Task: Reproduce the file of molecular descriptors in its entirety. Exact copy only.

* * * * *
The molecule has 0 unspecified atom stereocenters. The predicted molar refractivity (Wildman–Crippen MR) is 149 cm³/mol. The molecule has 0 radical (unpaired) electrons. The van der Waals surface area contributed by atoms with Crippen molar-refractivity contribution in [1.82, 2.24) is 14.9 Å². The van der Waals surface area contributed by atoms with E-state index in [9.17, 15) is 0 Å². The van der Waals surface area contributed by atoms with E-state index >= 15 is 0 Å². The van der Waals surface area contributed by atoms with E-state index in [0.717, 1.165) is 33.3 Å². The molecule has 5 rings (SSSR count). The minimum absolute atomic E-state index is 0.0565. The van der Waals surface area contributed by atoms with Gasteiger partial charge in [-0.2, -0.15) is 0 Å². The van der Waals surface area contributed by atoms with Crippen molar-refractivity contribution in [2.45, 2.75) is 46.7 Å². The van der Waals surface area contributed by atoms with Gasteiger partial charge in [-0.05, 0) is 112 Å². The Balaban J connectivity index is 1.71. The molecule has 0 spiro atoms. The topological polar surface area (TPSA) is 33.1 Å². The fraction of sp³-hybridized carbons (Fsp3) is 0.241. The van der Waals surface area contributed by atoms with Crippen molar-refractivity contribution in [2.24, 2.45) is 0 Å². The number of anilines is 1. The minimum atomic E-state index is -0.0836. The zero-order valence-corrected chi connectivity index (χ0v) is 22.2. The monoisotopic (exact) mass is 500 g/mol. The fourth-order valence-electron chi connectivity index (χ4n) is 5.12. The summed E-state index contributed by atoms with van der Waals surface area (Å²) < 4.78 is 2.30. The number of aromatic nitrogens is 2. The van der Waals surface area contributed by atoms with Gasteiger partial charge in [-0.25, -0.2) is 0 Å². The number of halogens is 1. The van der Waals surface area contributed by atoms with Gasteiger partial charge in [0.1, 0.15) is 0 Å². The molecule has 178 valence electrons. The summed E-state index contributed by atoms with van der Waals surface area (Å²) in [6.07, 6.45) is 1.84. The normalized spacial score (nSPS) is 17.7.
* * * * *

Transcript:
The molecule has 0 unspecified atom stereocenters. The predicted molar refractivity (Wildman–Crippen MR) is 149 cm³/mol. The molecule has 0 radical (unpaired) electrons. The van der Waals surface area contributed by atoms with Crippen molar-refractivity contribution in [1.82, 2.24) is 14.9 Å². The van der Waals surface area contributed by atoms with E-state index in [9.17, 15) is 0 Å². The van der Waals surface area contributed by atoms with E-state index >= 15 is 0 Å². The van der Waals surface area contributed by atoms with E-state index in [0.717, 1.165) is 33.3 Å². The molecule has 5 rings (SSSR count). The minimum absolute atomic E-state index is 0.0565. The van der Waals surface area contributed by atoms with Gasteiger partial charge in [-0.2, -0.15) is 0 Å². The van der Waals surface area contributed by atoms with Crippen molar-refractivity contribution in [2.45, 2.75) is 46.7 Å². The van der Waals surface area contributed by atoms with Gasteiger partial charge in [-0.05, 0) is 112 Å². The Balaban J connectivity index is 1.71. The molecule has 0 spiro atoms. The topological polar surface area (TPSA) is 33.1 Å². The fraction of sp³-hybridized carbons (Fsp3) is 0.241. The van der Waals surface area contributed by atoms with Crippen molar-refractivity contribution in [2.24, 2.45) is 0 Å². The number of anilines is 1. The minimum atomic E-state index is -0.0836. The zero-order valence-corrected chi connectivity index (χ0v) is 22.2. The monoisotopic (exact) mass is 500 g/mol. The fourth-order valence-electron chi connectivity index (χ4n) is 5.12. The summed E-state index contributed by atoms with van der Waals surface area (Å²) < 4.78 is 2.30. The number of aromatic nitrogens is 2. The van der Waals surface area contributed by atoms with Gasteiger partial charge in [-0.25, -0.2) is 0 Å². The number of halogens is 1. The van der Waals surface area contributed by atoms with Gasteiger partial charge in [0.1, 0.15) is 0 Å². The molecule has 178 valence electrons. The summed E-state index contributed by atoms with van der Waals surface area (Å²) in [6.07, 6.45) is 1.84. The normalized spacial score (nSPS) is 17.7.